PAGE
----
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  • Name: IMPACT OF GLOBAL FINANCIAL CRISIS ON CRUDE OIL PRICES, STOCK PRICES AND INFLATION RATES IN NIGERIA
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  • Length: [86] Pages

 

ABSTRACT

This study explains the effects of financial crisis on crude oil prices, stock prices and inflation rates in Nigeria and the global markets. Data were obtained from major players in the financial and oil sectors of the economy. They were analyzed using statistical packages. The results showed that crude oil and stock prices were both increasing before the crisis and decreased during and after the crisis. It was also observed that the inflation rate was increasing. It is suggested that, Nigeria should adopt a sustainable planning framework characterized by longer- term perspective plan on the annual budget and the Government should put policy intervention to track certain structural reforms to mitigate the impact on the real economy which will boost demand and reduce inflationary pressures.

TABLE OF CONTENTS

Front Matter Author’s Declaration. . . . . . . . i Acknowledgement. . . . . . . . ii Certification. . . . . . . . . v Dedication. . . . . . . . . . VI Abstract. . . . . . . . . . Vii Table of Contents. . . . . . . . . viii

CHAPTER ONE: INTRODUCTION 1.1 Summary of Chapter One – Introduction. . . . 1 1.2 Objectives of the study. . . . . . 5 1.3 Significance of the study. . . . . . 5

CHAPTER TWO: LITERATURE REVIEW 2.1 Introduction . . . . . . . 7 2.3 Stock Market in Nigeria/Financial Crisis. . . 8 2.4 Inflation/Crude Oil Prices . . . . . 19

CHAPTER THREE: RESEARCH DESIGN AND METHODOLOGY 3.1 Introduction. . . . . . . . 25 3.2 Research Design. . . . . . . . 26 3.3 Sources of Data. . . . . . . . 27 3.4 Data Presentation. . . . . . . 27 3.5 Data Analysis Technique. . . . . . 28 3.6 Model Specification. . . . . . . 29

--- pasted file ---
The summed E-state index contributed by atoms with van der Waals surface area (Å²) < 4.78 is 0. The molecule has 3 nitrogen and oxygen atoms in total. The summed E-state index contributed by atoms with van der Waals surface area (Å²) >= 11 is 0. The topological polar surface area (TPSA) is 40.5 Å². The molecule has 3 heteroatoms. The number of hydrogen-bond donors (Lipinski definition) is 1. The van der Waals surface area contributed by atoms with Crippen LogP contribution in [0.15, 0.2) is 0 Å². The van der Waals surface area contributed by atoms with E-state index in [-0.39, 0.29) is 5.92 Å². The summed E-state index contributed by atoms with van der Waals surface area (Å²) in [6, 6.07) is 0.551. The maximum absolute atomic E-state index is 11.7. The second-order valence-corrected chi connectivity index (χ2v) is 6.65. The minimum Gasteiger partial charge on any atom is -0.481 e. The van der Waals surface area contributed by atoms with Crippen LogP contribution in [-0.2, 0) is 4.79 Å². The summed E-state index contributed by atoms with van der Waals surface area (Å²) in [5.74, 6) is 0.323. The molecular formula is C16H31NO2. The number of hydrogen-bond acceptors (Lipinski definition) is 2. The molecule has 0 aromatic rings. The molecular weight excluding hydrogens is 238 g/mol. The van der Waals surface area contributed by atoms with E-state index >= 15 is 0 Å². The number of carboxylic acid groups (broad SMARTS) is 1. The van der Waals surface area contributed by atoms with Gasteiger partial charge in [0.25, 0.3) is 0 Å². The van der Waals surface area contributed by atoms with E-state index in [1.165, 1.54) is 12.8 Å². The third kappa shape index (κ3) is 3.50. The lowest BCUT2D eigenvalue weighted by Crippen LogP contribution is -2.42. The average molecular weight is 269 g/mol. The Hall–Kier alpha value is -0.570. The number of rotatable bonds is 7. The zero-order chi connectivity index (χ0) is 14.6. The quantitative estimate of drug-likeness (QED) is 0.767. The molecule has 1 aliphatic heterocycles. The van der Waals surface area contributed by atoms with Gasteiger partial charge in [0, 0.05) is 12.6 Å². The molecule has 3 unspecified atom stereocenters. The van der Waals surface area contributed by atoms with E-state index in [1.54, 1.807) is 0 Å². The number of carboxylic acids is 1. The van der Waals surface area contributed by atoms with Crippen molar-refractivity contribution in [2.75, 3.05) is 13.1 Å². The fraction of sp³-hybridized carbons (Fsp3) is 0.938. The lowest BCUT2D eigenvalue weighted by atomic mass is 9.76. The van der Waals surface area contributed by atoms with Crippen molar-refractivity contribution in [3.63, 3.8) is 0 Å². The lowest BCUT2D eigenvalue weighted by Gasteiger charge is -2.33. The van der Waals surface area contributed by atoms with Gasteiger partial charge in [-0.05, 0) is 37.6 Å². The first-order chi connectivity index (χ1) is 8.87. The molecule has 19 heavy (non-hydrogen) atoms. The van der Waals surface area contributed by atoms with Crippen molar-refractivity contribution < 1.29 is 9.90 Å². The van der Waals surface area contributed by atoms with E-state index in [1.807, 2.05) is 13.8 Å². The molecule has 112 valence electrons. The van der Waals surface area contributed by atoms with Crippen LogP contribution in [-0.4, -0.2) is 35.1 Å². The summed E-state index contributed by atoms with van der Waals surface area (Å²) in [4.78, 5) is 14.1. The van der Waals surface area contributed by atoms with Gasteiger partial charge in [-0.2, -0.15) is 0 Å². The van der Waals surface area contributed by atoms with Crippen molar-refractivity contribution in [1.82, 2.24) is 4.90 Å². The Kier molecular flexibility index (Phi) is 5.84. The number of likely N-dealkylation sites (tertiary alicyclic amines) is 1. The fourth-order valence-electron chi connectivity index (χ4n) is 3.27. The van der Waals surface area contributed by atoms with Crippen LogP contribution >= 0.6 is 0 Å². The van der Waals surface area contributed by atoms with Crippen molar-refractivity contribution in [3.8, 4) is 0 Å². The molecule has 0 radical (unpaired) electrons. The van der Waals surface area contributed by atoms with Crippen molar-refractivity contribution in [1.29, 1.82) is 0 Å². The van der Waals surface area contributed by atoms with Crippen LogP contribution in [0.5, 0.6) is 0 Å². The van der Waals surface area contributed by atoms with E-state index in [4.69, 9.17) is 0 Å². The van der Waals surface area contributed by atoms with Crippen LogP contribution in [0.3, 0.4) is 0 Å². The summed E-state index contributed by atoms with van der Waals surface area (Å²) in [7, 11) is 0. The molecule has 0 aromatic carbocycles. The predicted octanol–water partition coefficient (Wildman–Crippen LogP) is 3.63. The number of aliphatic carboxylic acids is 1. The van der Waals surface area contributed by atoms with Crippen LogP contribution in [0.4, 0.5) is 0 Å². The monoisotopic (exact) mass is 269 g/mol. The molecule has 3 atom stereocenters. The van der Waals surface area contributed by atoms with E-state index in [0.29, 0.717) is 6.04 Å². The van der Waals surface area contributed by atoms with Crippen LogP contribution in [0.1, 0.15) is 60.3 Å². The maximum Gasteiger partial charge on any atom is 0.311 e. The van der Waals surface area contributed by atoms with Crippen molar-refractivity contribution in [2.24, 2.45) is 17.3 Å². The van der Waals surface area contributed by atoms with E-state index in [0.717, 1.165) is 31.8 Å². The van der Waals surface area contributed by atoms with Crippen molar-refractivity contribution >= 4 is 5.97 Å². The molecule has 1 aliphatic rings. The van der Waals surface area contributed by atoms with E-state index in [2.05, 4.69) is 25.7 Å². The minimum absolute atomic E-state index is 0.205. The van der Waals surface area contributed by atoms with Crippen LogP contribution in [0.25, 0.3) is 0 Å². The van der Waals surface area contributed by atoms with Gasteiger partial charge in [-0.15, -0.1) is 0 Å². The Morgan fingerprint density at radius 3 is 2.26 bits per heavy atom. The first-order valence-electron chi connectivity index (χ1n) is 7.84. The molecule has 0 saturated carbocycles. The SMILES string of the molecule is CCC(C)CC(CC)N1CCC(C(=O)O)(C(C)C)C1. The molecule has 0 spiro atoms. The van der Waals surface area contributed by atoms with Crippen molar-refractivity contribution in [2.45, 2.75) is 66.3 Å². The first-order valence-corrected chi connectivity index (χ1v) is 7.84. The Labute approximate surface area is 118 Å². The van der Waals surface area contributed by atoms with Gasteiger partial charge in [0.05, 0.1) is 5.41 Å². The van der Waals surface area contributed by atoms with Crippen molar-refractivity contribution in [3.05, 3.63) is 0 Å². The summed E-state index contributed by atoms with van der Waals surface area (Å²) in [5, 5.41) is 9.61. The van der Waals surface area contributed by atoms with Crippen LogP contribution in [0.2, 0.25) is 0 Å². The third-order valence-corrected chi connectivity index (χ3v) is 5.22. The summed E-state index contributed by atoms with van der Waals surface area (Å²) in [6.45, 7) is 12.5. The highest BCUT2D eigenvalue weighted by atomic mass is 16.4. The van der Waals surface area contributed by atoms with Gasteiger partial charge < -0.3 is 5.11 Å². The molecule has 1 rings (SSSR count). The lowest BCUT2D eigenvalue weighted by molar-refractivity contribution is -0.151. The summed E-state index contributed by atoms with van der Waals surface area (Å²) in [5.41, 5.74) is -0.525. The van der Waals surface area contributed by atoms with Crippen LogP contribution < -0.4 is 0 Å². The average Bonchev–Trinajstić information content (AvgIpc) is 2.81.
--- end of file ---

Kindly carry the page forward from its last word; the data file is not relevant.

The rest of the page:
Chapter Four: DATA ANALYSIS 4.1 Introduction. . . . . . . . . 34 4.2 Presentation and Analysis. . . . . . 34 4.3 Interpretation of Results . . . . . 37

viii
Chapter Five: SUMMARY, CONCLUSIONS AND RECOMMENDATIONS 5.1 Summary . . . . . . . 52 5.2 Findings. . . . . . . . . 53 5.3 Recommendations. . . . . . . 58 5.4 Conclusion and Further Research. . . . . 60 Bibliography. . . . . . . . 63

CHAPTER ONE

INTRODUCTION
1.1 INTRODUCTION
The world economy is deeply mired in the most severe financial and
economic crisis. With its increasing impact, both in scope and depth
worldwide, the crisis poses a significant threat to the world economic and
social development, including to the fulfillment of the Millennium
Development Goals and other internationally agreed development goals. The
crisis, if it lasts much longer, will likely also have profound consequences for
global security and stability.
Economic experts have noted that the global economic crisis has clearly
manifested in the Nigeria economy, with the nation facing an underlying
economic crisis characterized by structural inbalances, market
distortations, poor infrastructure, hostility, kidnapping and weak public
institutions. This crisis began in the United States of America and the
United Kingdom when the global credit market came to a standstill in July
2007 (Avgouleas, 2008). The crisis, brewing for a while, really started to